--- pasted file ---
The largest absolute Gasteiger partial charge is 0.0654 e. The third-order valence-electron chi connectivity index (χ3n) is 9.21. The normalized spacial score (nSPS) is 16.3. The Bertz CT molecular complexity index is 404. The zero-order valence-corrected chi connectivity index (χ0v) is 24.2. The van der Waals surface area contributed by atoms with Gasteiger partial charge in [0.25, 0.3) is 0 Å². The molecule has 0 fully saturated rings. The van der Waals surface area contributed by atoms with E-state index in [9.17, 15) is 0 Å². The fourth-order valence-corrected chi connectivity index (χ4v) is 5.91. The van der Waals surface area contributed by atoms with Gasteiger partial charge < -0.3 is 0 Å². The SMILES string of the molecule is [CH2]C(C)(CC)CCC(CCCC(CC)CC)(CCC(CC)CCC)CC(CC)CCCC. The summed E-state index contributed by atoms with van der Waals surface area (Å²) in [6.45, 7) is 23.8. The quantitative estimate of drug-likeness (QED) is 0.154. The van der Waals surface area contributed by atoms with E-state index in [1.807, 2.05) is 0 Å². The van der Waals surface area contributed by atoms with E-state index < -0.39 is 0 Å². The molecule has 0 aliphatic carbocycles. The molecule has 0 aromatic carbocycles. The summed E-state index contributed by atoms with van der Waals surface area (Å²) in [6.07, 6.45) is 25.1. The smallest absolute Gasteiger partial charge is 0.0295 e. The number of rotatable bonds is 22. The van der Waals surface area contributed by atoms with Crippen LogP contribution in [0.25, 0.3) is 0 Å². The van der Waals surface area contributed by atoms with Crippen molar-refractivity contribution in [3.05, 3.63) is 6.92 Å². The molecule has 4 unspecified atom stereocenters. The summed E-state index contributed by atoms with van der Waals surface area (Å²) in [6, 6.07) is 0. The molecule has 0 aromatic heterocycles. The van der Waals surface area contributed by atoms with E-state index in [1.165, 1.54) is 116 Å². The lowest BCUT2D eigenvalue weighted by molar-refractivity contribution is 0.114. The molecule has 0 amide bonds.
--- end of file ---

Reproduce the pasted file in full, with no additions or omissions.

The largest absolute Gasteiger partial charge is 0.0654 e. The third-order valence-electron chi connectivity index (χ3n) is 9.21. The normalized spacial score (nSPS) is 16.3. The Bertz CT molecular complexity index is 404. The zero-order valence-corrected chi connectivity index (χ0v) is 24.2. The van der Waals surface area contributed by atoms with Gasteiger partial charge in [0.25, 0.3) is 0 Å². The molecule has 0 fully saturated rings. The van der Waals surface area contributed by atoms with E-state index in [9.17, 15) is 0 Å². The fourth-order valence-corrected chi connectivity index (χ4v) is 5.91. The van der Waals surface area contributed by atoms with Gasteiger partial charge < -0.3 is 0 Å². The SMILES string of the molecule is [CH2]C(C)(CC)CCC(CCCC(CC)CC)(CCC(CC)CCC)CC(CC)CCCC. The summed E-state index contributed by atoms with van der Waals surface area (Å²) in [6.45, 7) is 23.8. The quantitative estimate of drug-likeness (QED) is 0.154. The van der Waals surface area contributed by atoms with E-state index in [1.807, 2.05) is 0 Å². The van der Waals surface area contributed by atoms with E-state index < -0.39 is 0 Å². The molecule has 0 aliphatic carbocycles. The molecule has 0 aromatic carbocycles. The summed E-state index contributed by atoms with van der Waals surface area (Å²) in [6.07, 6.45) is 25.1. The smallest absolute Gasteiger partial charge is 0.0295 e. The number of rotatable bonds is 22. The van der Waals surface area contributed by atoms with Crippen LogP contribution in [0.25, 0.3) is 0 Å². The van der Waals surface area contributed by atoms with Crippen molar-refractivity contribution in [3.05, 3.63) is 6.92 Å². The molecule has 4 unspecified atom stereocenters. The summed E-state index contributed by atoms with van der Waals surface area (Å²) in [6, 6.07) is 0. The molecule has 0 aromatic heterocycles. The van der Waals surface area contributed by atoms with E-state index in [1.165, 1.54) is 116 Å². The lowest BCUT2D eigenvalue weighted by molar-refractivity contribution is 0.114. The molecule has 0 amide bonds.